Staying home longer during the pandemic can affect both people’s eating habits and their mood.
London-based nutritionist Lily Soutter lists the top 10 best foods to lift your spirits, boost the immune system and fuel the brain.
Although, it is becoming increasingly popular to avoid carbohydrates, specialists warn not to do so.
What you do have to do is choose them well. Thus, nutritionist Lily Soutter recommends opting for whole grains.
Foods like whole grain bread, pasta, and rice, as well as quinoa, are rich in slow-release carbohydrates and they are not just a source of energy, but they also feed our brain and help us to concentrate and maintain a good mood, because they help in the production of serotonin.
Omega-3 fats have anti-inflammatory effects. And to get a rich intake of omega-3 fats, we must consume at least two servings of fish per week, including one serving of fatty fish.
Fatty fish such as salmon, mackerel, herring, anchovies, and sardines are excellent sources of omega-3s, but they are best not fried, but rather steamed, baked, or broiled.
Chia, flax and walnuts
These foods are plant based sources of omega-3. Chia or flax oil can be used as a delicious and healthy salad dressing, regardless of whether you are a vegetarian or not.
Frozen or fresh berries are very rich in flavonoids, good for the brain.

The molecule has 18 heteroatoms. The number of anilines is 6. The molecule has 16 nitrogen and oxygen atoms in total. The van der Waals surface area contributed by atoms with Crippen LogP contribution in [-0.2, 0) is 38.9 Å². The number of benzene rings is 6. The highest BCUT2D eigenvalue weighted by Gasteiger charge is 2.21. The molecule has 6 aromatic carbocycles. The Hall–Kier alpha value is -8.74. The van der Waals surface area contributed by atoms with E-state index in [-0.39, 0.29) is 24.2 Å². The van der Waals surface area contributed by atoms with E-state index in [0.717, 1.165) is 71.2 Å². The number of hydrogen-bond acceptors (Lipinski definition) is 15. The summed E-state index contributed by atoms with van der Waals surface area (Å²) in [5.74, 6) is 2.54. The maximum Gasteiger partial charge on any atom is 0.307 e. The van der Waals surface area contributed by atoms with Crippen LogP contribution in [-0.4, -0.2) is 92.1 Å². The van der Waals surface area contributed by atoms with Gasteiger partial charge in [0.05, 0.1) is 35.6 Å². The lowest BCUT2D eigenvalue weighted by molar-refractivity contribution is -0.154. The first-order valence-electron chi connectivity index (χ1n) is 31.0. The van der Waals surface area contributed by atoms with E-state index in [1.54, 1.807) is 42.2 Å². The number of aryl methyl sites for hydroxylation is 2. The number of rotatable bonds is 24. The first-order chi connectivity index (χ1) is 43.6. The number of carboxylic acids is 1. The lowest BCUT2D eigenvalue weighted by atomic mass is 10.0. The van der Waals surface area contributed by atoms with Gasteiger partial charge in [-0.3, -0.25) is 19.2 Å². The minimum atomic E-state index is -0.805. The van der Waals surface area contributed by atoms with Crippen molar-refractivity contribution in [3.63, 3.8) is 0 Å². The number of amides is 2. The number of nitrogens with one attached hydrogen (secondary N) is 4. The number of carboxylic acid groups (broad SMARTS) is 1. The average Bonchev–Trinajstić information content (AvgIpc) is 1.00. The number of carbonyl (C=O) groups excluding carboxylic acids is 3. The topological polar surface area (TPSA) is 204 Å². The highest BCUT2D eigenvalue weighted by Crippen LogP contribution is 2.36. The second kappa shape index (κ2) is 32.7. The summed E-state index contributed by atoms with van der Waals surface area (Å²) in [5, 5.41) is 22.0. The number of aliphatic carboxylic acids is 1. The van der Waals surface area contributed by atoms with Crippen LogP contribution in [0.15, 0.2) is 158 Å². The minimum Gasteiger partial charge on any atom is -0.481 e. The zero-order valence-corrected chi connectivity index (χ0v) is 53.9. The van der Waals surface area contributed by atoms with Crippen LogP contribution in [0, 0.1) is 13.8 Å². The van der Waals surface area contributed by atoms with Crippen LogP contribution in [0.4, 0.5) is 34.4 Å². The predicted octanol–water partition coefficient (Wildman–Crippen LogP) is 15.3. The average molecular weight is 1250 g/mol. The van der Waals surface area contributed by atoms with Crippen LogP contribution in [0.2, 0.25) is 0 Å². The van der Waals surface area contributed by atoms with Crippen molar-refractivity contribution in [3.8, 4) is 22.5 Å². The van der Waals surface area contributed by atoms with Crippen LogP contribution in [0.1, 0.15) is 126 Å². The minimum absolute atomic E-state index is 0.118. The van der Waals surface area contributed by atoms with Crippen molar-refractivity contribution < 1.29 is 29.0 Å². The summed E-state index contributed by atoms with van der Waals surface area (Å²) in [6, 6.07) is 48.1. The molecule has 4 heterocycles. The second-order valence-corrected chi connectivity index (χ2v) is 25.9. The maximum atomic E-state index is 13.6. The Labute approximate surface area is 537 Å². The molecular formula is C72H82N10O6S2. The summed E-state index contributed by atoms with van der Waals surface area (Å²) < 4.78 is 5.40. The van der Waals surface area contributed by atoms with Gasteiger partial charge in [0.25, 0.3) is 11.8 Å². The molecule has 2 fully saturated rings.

They also contain a lot of vitamin C, which supports the immune system and is essential for fighting microbes.
Fermented foods, such as plain yogurt, are full of live, good-for-health bacteria. “About 70% of our immune system lies withing the gut,” explains the nutritionist.
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Sauerkraut and kimchi are also fermented food sources that serve a similar mission, but yogurt has a high concentration of bacteria, calcium, and protein.
Egg yolks are an excellent source of vitamin D and antioxidants.
Vitamin D helps the immune system to function properly and is very important for skeletal and muscle health. “Two eggs a day are absolutely normal for a healthy and balanced diet,” Soutter advises.
Fruits and vegetables of different colors
Each color in a plant contains different chemicals, and these chemicals serve different functions in the body, especially in gut bacteria, Soutter says.
“The more variety of fruits and vegetables on our plate, the more diverse our gut microbiota will be.” And the stronger and healthier our gut microbiota, the better our immune function.
Olive, coconut and avocado oil are sources of monounsaturated fats, good for heart health. These oils are a source of vitamin E, which also contributes to the health of the skin.
The nutritionist recommends using it for salads.
Canned tomatoes are very rich in lycopene, which gives the fruit its color and has powerful antioxidant properties.
“Lycopene is potentially good for cardiovascular health,” says Soutter, noting that a can of tomatoes tends to have more lycopene than a pack of fresh tomatoes.
You have to drink at least 6 or 8 glasses of water a day, according to the health expert and study published by the UK National Health Service (NHS).
The nutritionist, in turn, recalls that fruits and vegetables, such as watermelon and cucumber, are good sources of H2O.